This kind prints the image on top of a sheet which is then ironed on to the material. Works with laser as well as an inkjet printer. Iron or heat press is required for transfer. Don’t forget the final touch.

Pros

Works on any color material
For laser and inkjet printer
Works on wider range of materials
Aiver
Wxa

Cons

More trimming
Any sharp edges may peel

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Tips, Tricks, and Best Practices

Be sure to read the directions specifically for you transfer paper. They may have a specific temperature or time required for your type. Still these tips, tricks, and best practices apply to any heat transfer.

Have all the supplies and work space ready.
Pre-wash items before transferring. Make sure the material is dry and free from any contaminants. The drier the better for either types of transfer. Clear away any lint or fuzz from the area.
Iron shirt before transfering.
Be sure to make a test print on regular paper to make sure your printer is in working order and free from defects.
Print on best quality or vivid colors if your printer has those options.
Select transfer or heavy paper if your print driver has that option. The printer will make adjustments for better results.
Trim off corners for the indirect transfer kind. Sharp points tend to peel off easier during use or washing.
Slip a piece of regular paper inside the shirt. It will help even out the heat for the transfer. Also prevent any ink from bleeding through.
No steam setting for iron. The transfer uses heat only.
It’s probably better to iron it for longer than a shorter time. Ink or toner won’t burn but the material will.
For the kind with a backing use a parchment paper and go over the image again to set it in.

Practice makes perfect. Test on an old t-shirt if you’re unsure or need more practice.

Final Touches

Once you have the transfer done you want to keep it looking new. I would avoid vinegar to cure or set the transfer. It tends to break down ink and toner. Instead I would use a water repellent spray designed for clothes such as one like this:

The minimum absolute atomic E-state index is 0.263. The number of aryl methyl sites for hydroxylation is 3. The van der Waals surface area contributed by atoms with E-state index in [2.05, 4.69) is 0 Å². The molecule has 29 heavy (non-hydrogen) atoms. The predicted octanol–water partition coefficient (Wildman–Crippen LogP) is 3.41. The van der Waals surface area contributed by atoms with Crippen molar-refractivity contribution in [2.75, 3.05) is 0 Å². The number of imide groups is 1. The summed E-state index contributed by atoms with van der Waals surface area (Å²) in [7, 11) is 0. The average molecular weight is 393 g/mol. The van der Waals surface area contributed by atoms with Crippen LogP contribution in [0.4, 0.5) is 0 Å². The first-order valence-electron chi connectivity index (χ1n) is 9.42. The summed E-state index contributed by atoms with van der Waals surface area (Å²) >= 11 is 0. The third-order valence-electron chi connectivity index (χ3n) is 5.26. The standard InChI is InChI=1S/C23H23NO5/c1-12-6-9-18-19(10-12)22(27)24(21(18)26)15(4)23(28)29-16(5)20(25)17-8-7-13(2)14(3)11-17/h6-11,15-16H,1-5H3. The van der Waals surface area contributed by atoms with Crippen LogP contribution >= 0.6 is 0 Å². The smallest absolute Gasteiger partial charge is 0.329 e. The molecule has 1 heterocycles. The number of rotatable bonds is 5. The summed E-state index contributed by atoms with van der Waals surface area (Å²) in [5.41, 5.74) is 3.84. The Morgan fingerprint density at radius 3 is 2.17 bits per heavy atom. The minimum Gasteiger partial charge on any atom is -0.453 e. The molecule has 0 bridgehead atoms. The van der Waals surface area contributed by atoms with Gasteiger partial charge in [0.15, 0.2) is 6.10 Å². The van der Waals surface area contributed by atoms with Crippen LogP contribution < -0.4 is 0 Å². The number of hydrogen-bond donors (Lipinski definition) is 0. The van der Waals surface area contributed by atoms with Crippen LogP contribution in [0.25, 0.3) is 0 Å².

This will work for either type of transfer. Most inkjet transfers to clothes fade after the first washing. Use this hydrophobic spray before washing your transfer to prevent it from fading. In addition to spraying it on top be sure to spray it in the inside. This will protect the back of the image.

It also works to seal toner transfers and make them last longer.

Ideas for Projects

Making transfer paper crafts is one of the fun uses for a printer. In case you need some help planning transfer paper projects, here are a few recommendations.

Favorite quotes on t-shirts
Accents on chairs or furniture
Bags with purposes printed on them
Birthday items or party favors
Details for stuffed animals.
Holiday shirts
Party favors
Custom umbrellas
Bags with logos
Custom hats

We hope this has given you ideas or inspiration for your projects. As well as guide you from start to finish for your transfers.


copier guy

The Copier Guy, aka Dave. I’ve worked on scanners, printers, copiers, and faxes over 23 years. When I’m not fixing them I’m writing about them. Although, I’m probably better at fixing them. I have certificates from Canon, Xerox. Ricoh, Kyocera, Lexmark, HP, and Konica Minolta. My experience includes other brands as well as several types of processes. If it uses paper I’ve probably worked on one.